1 May 2024 : Daily Answer Writing

Q1) Why has the growth in the Food Processing Sector remained subpar in the country? What measures can be taken to break this status-quo?

(250 Words/15 Marks)

Food Processing Industry (FPI) is a sector where raw edible products from agriculture, animal husbandry, fisheries etc., are processed through industrial processes into high value-added products. India’s status as a major producer of food (second largest producer of rice and vegetables) provides convergence for growth of agriculture and FPI.

While FPI is a sunrise sector of the economy, contributing 1.69% of the total GVA, the growth in the Food Processing sector has remained subpar because:

  1. Supply side issues:
  2. a) Perishability of vegetables, vagaries of weather make the availability of consistent quality raw materials difficult.

E.g., price volatility of tomatoes and potatoes may affect ketchup and chips industries.

  1. b) Infrastructure gaps such as poor roads, lack of cold chain network etc. cause supply chain disruptions.

E.g., as per NITI Aayog report annual post-harvest losses are close to Rs 90,000 crore.

  1. FPI has huge concentration of unorganised segment (almost 75% firms across all product categories) leading to inefficiency.
  2. Issues of ease of doing business such as bureaucratic red-tapes and tedious licensing policy have been major hindrances to establishment of FPIs in India.

E.g., large number of forms associated with FSSAI licenses.

  1. Lack of seamless Linkage between farms and FPIs due to dependence on APMCs has increased the cost of production.
  2. Cultural preferences in India where people prefer homemade/fresh food rather than processed/canned food has made it difficult for the FPI to thrive.


In order to give a boost to the FPIs, there is a need to take certain remedial actions, such as:

  1. Establish risk sharing mechanisms through private sector participation, fiscal incentives and partnership models to create infrastructure for logistics, storage and processing. Pradhan Mantri Kisan Sampada Yojana (PMKSY) is a welcome step.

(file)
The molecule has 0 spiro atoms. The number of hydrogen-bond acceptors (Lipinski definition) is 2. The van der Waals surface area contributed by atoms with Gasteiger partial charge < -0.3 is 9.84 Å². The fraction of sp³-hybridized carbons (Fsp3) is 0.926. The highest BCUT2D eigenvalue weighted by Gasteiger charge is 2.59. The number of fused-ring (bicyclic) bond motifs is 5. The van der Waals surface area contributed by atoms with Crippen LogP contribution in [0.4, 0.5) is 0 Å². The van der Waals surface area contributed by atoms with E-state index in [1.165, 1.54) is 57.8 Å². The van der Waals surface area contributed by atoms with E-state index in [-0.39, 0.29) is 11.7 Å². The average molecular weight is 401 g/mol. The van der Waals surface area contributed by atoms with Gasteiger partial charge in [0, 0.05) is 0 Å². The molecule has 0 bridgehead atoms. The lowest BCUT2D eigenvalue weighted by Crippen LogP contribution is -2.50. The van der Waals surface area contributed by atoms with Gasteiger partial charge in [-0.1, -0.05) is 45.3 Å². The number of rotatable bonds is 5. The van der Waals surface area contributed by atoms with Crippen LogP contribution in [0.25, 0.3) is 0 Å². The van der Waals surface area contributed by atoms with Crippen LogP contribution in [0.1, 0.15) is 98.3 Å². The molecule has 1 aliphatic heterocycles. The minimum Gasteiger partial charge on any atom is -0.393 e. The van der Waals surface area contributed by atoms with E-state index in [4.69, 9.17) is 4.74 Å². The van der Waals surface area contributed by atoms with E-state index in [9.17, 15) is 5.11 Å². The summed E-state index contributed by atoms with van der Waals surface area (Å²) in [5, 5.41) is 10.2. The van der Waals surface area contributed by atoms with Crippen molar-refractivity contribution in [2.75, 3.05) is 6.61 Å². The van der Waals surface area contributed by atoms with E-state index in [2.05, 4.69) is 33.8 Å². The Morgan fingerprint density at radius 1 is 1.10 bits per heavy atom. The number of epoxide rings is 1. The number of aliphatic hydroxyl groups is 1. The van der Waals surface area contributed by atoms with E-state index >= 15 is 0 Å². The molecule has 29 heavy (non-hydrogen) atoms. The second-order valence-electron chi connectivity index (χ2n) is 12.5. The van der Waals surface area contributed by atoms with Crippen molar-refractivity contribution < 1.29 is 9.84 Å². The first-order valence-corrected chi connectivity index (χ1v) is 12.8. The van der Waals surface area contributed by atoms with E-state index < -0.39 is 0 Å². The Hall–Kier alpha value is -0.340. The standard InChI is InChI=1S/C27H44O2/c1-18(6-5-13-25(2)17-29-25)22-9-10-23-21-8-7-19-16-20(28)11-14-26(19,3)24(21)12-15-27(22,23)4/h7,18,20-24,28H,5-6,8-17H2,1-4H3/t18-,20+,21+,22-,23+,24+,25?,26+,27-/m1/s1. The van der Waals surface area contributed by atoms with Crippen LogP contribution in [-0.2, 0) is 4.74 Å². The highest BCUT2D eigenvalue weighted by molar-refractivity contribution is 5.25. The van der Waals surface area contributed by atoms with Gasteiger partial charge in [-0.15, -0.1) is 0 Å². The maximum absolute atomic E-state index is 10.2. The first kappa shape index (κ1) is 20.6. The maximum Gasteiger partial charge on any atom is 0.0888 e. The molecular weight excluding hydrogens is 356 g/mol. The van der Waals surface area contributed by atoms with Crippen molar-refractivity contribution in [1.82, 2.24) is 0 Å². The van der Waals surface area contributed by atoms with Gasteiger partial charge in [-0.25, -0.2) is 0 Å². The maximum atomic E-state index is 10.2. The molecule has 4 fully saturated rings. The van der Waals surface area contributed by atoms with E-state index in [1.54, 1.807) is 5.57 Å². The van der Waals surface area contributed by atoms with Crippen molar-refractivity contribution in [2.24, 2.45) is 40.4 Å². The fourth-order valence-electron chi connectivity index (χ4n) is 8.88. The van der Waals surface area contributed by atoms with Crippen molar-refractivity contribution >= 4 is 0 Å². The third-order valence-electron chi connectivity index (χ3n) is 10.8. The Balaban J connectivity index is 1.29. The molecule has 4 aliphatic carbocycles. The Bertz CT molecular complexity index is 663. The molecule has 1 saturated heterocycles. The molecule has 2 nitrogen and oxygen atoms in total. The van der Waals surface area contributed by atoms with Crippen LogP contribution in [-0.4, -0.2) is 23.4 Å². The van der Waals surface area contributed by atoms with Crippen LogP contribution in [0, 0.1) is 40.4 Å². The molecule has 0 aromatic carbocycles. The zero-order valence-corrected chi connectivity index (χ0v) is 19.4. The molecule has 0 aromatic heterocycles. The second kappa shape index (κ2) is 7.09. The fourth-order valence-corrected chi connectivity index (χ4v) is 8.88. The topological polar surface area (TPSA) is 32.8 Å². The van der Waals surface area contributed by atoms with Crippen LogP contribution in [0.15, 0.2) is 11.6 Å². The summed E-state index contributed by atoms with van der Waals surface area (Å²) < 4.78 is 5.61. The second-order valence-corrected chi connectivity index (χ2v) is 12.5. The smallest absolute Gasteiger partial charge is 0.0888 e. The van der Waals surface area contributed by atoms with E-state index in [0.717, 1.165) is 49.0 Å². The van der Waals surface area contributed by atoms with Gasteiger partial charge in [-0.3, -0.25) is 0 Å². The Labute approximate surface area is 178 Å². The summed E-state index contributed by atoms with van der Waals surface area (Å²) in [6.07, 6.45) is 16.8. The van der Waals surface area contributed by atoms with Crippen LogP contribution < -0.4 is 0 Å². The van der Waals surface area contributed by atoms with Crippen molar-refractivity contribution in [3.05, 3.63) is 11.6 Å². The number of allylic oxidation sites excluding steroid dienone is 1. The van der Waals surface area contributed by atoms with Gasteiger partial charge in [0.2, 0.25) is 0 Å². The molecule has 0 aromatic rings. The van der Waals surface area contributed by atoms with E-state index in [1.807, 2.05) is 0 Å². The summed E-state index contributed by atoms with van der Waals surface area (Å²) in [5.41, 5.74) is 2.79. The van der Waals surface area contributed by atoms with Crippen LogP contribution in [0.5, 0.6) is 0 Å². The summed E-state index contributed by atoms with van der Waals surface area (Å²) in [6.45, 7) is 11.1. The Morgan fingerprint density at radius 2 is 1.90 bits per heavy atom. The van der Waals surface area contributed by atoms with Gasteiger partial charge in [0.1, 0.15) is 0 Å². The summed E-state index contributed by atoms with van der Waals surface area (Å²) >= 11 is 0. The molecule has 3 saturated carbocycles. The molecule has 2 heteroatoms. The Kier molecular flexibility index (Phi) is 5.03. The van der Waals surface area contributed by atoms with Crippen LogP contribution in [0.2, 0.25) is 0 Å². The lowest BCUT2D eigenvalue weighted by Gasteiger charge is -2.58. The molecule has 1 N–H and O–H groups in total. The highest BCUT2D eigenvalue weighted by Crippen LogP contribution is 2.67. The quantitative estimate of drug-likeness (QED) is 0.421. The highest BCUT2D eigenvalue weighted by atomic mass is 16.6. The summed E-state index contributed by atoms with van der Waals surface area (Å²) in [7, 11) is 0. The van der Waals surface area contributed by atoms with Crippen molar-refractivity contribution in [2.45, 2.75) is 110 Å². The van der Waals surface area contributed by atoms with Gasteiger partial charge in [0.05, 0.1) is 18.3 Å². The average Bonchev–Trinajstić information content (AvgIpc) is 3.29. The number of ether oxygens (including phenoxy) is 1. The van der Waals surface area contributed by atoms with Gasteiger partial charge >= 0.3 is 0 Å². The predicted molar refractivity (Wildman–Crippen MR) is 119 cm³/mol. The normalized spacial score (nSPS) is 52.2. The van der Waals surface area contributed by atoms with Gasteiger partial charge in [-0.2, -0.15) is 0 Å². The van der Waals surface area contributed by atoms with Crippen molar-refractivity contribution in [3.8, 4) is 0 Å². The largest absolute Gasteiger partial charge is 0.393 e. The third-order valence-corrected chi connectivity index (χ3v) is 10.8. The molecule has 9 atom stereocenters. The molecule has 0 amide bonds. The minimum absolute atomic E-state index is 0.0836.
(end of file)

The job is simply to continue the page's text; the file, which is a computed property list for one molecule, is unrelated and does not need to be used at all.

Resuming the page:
2. There is need to encourage academia and industry to commence courses in food packing, processing, biotechnology for constant supply of skilled manpower.
  3. There is a need to develop regulatory framework for contract and corporate farming. Model land leasing Act 2016, model contract farming act, 2018 are steps in the right direction.
  4. In order to make India a global hub for the food processing industries, there is a need to emulate global best practices. In this regard, coordination between likeminded countries should be ensured.
  5. Village-level procurement centres for perishables such as fruits, vegetables and dairy should be increased.

Eg: Effective and timely upgradation of 22,000 rural Haats into Gramin Agriculture Markets (GrAMS).

  1. There is a need for the government to provide conducive policy environment. Initiatives like extension of Operation Greens (OG) Scheme to address distress of farmers of perishable fruits and vegetables, setting up of the Grievance Cell of MoFPI to support the industry with issues related to agri-food sector due to COVID-19 etc., are steps in right direction.

The target of ensuring food security for more than a billion people requires a concerted effort by all stakeholders. Progressive steps like Production Linked Incentives and PM-Formalisation of Micro Food Processing Enterprise Scheme (PMFME) for providing financial and technical support should be encouraged.


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